Faith

Sixteen Ayurvedic texts

There were many Ayurvedic texts, but not all texts are available now. Brahma asked 16 persons to write texts on Ayurveda, said Velukkudi Krishnan, in a discourse. Each of them wrote a text. Dhanvantari, an avatara of Lord Narayana, wrote Cikitsa Tattva Vijnana; Divodasa wrote Cikitsa Darpana; Kasi raja wrote Cikitsa Kaumudi; The two Aswini Kumaras wrote Cikitsa Saara Tantra. The Aswini Kumaras are the physicians of the Devas. The Pandava brothers were each born with the grace of different devatas. Thus, Arjuna was born through the blessing of Indra, Bhima through the blessing of Vayu and so on. Nakula and Sahadeva were born through the blessings of the Aswini Kumaras, and true to their inheritance, Nakula and Sahadeva too were well versed in medicine. Nakula wrote an Ayurvedic work called Vaidyaka Sarvasva; Sahadeva wrote Vyaadhi Sindhu Vimardhana. Yama, the god of death, also wrote a book on Ayurveda! Another name for Yama is Arti, and Arti wrote Jnaanaarnava.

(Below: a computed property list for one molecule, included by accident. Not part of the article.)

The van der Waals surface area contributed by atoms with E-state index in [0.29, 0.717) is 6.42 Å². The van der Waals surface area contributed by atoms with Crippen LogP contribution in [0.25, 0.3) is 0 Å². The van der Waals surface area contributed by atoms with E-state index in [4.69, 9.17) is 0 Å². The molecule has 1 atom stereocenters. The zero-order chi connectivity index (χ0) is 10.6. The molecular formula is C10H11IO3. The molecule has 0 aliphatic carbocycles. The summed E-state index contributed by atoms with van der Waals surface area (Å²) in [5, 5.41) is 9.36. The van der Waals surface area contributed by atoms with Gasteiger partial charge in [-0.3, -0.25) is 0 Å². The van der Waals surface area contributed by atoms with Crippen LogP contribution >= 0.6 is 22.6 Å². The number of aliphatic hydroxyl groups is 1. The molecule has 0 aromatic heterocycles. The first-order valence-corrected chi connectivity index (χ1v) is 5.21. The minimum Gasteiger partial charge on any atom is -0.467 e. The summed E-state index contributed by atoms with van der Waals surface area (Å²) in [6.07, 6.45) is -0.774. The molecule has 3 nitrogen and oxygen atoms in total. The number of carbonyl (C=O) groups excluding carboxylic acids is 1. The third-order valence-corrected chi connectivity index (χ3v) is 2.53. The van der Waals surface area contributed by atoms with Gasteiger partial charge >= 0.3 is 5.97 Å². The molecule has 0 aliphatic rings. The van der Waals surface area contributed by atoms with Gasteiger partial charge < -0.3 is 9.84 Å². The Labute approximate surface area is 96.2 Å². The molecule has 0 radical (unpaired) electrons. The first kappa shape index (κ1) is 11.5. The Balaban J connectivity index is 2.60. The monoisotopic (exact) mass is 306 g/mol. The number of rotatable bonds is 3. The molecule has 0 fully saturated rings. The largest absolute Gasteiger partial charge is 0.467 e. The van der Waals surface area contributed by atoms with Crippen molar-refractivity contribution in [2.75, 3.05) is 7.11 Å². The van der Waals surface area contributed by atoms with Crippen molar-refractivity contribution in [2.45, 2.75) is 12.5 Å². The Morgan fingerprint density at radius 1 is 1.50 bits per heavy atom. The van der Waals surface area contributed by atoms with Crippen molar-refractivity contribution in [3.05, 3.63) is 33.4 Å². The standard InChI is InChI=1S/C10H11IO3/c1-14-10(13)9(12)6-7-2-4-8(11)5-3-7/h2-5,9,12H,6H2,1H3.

So, Dhanvantari, Divodasa, Kasi Raja, Aswini Kumaras (two in number), Nakula, Sahadeva and Arti together wrote eight works. Another eight works were written by others. Sage Chyavanah wrote Jeeva Daana; Janaka wrote Vaidhya Sandeha Bhanjana; Budha wrote Sarvasaara; Jaabala wrote Tantra Saara; Jaajali wrote Vedanga Saara; Pyla wrote Nidaana, exploring the causes of diseases; Karatha wrote Sarvadhara; and sage Agastya wrote Dhvaidhanirnaya Tantra.

An Ayurvedic treatise called Bhavaprakasa says that its purpose is to increase the life span of human beings.

So, Ayurveda is focused on studying the causes of diseases and curing them. And yet, while the purpose of Ayurveda is to give human beings longevity, physicians and surgeons are not masters of life. Longevity or otherwise is in the hands of Lord Narayana.


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Printable version | Jul 3, 2022 7:34:07 pm | https://www.thehindu.com/society/faith/sixteen-ayurvedic-texts/article65595383.ece